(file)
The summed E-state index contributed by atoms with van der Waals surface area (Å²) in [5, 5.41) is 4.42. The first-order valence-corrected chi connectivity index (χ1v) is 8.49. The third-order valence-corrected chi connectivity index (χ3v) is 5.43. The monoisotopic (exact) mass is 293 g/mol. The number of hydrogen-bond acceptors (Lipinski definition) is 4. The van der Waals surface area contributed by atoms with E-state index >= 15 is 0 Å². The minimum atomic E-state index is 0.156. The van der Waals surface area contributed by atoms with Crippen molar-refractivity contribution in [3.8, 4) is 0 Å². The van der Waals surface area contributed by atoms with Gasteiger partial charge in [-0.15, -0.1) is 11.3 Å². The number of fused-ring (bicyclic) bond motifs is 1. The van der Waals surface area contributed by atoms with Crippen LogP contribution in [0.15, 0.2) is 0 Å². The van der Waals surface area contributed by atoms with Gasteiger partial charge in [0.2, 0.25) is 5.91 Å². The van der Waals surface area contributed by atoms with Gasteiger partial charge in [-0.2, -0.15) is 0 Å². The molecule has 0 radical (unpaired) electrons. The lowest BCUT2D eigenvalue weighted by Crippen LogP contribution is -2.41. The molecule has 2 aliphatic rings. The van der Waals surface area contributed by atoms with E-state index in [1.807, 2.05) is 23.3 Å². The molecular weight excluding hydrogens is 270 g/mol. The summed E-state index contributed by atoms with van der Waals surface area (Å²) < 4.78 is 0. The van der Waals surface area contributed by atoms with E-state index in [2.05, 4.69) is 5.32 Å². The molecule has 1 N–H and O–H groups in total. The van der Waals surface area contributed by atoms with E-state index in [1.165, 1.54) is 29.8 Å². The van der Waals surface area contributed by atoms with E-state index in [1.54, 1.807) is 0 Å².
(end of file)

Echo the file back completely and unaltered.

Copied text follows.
The summed E-state index contributed by atoms with van der Waals surface area (Å²) in [5, 5.41) is 4.42. The first-order valence-corrected chi connectivity index (χ1v) is 8.49. The third-order valence-corrected chi connectivity index (χ3v) is 5.43. The monoisotopic (exact) mass is 293 g/mol. The number of hydrogen-bond acceptors (Lipinski definition) is 4. The van der Waals surface area contributed by atoms with E-state index >= 15 is 0 Å². The minimum atomic E-state index is 0.156. The van der Waals surface area contributed by atoms with Crippen molar-refractivity contribution in [3.8, 4) is 0 Å². The van der Waals surface area contributed by atoms with Gasteiger partial charge in [-0.15, -0.1) is 11.3 Å². The number of fused-ring (bicyclic) bond motifs is 1. The van der Waals surface area contributed by atoms with Crippen LogP contribution in [0.15, 0.2) is 0 Å². The van der Waals surface area contributed by atoms with Gasteiger partial charge in [0.2, 0.25) is 5.91 Å². The van der Waals surface area contributed by atoms with Gasteiger partial charge in [-0.2, -0.15) is 0 Å². The molecule has 0 radical (unpaired) electrons. The lowest BCUT2D eigenvalue weighted by Crippen LogP contribution is -2.41. The molecule has 2 aliphatic rings. The van der Waals surface area contributed by atoms with E-state index in [1.807, 2.05) is 23.3 Å². The molecular weight excluding hydrogens is 270 g/mol. The summed E-state index contributed by atoms with van der Waals surface area (Å²) < 4.78 is 0. The van der Waals surface area contributed by atoms with E-state index in [2.05, 4.69) is 5.32 Å². The molecule has 1 N–H and O–H groups in total. The van der Waals surface area contributed by atoms with E-state index in [1.165, 1.54) is 29.8 Å². The van der Waals surface area contributed by atoms with E-state index in [1.54, 1.807) is 0 Å².